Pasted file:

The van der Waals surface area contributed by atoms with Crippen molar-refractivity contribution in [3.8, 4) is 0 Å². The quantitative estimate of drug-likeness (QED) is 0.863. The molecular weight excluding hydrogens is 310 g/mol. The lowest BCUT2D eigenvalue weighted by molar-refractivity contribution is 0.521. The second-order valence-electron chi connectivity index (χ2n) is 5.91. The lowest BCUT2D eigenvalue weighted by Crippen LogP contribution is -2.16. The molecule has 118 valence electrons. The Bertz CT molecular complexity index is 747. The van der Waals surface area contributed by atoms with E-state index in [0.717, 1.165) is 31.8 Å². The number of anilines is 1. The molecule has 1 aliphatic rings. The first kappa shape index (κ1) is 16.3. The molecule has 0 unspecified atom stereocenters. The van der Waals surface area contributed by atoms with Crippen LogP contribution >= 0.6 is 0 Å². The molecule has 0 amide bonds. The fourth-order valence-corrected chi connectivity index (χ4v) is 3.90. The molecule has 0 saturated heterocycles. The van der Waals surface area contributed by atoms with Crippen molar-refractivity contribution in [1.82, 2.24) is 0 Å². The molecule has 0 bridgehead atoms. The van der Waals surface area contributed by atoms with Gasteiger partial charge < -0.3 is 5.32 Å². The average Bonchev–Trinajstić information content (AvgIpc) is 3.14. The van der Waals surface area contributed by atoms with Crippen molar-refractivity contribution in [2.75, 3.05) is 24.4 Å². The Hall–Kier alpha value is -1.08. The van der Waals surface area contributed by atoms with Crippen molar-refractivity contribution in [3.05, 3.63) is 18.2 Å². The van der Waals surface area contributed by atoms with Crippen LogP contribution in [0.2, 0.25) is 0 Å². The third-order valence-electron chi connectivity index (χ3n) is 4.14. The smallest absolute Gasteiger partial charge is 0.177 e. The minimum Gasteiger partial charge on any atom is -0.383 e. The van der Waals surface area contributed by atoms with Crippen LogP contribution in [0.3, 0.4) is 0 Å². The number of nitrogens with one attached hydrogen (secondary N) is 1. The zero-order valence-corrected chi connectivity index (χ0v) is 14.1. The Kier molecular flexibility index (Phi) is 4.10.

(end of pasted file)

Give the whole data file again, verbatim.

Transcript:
The van der Waals surface area contributed by atoms with Crippen molar-refractivity contribution in [3.8, 4) is 0 Å². The quantitative estimate of drug-likeness (QED) is 0.863. The molecular weight excluding hydrogens is 310 g/mol. The lowest BCUT2D eigenvalue weighted by molar-refractivity contribution is 0.521. The second-order valence-electron chi connectivity index (χ2n) is 5.91. The lowest BCUT2D eigenvalue weighted by Crippen LogP contribution is -2.16. The molecule has 118 valence electrons. The Bertz CT molecular complexity index is 747. The van der Waals surface area contributed by atoms with E-state index in [0.717, 1.165) is 31.8 Å². The number of anilines is 1. The molecule has 1 aliphatic rings. The first kappa shape index (κ1) is 16.3. The molecule has 0 unspecified atom stereocenters. The van der Waals surface area contributed by atoms with Crippen LogP contribution >= 0.6 is 0 Å². The molecule has 0 amide bonds. The fourth-order valence-corrected chi connectivity index (χ4v) is 3.90. The molecule has 0 saturated heterocycles. The van der Waals surface area contributed by atoms with Crippen molar-refractivity contribution in [1.82, 2.24) is 0 Å². The molecule has 0 bridgehead atoms. The van der Waals surface area contributed by atoms with Gasteiger partial charge < -0.3 is 5.32 Å². The average Bonchev–Trinajstić information content (AvgIpc) is 3.14. The van der Waals surface area contributed by atoms with Crippen molar-refractivity contribution in [2.75, 3.05) is 24.4 Å². The Hall–Kier alpha value is -1.08. The van der Waals surface area contributed by atoms with Crippen molar-refractivity contribution in [3.05, 3.63) is 18.2 Å². The van der Waals surface area contributed by atoms with Crippen LogP contribution in [0.2, 0.25) is 0 Å². The third-order valence-electron chi connectivity index (χ3n) is 4.14. The smallest absolute Gasteiger partial charge is 0.177 e. The minimum Gasteiger partial charge on any atom is -0.383 e. The van der Waals surface area contributed by atoms with Crippen LogP contribution in [0.3, 0.4) is 0 Å². The number of nitrogens with one attached hydrogen (secondary N) is 1. The zero-order valence-corrected chi connectivity index (χ0v) is 14.1. The Kier molecular flexibility index (Phi) is 4.10.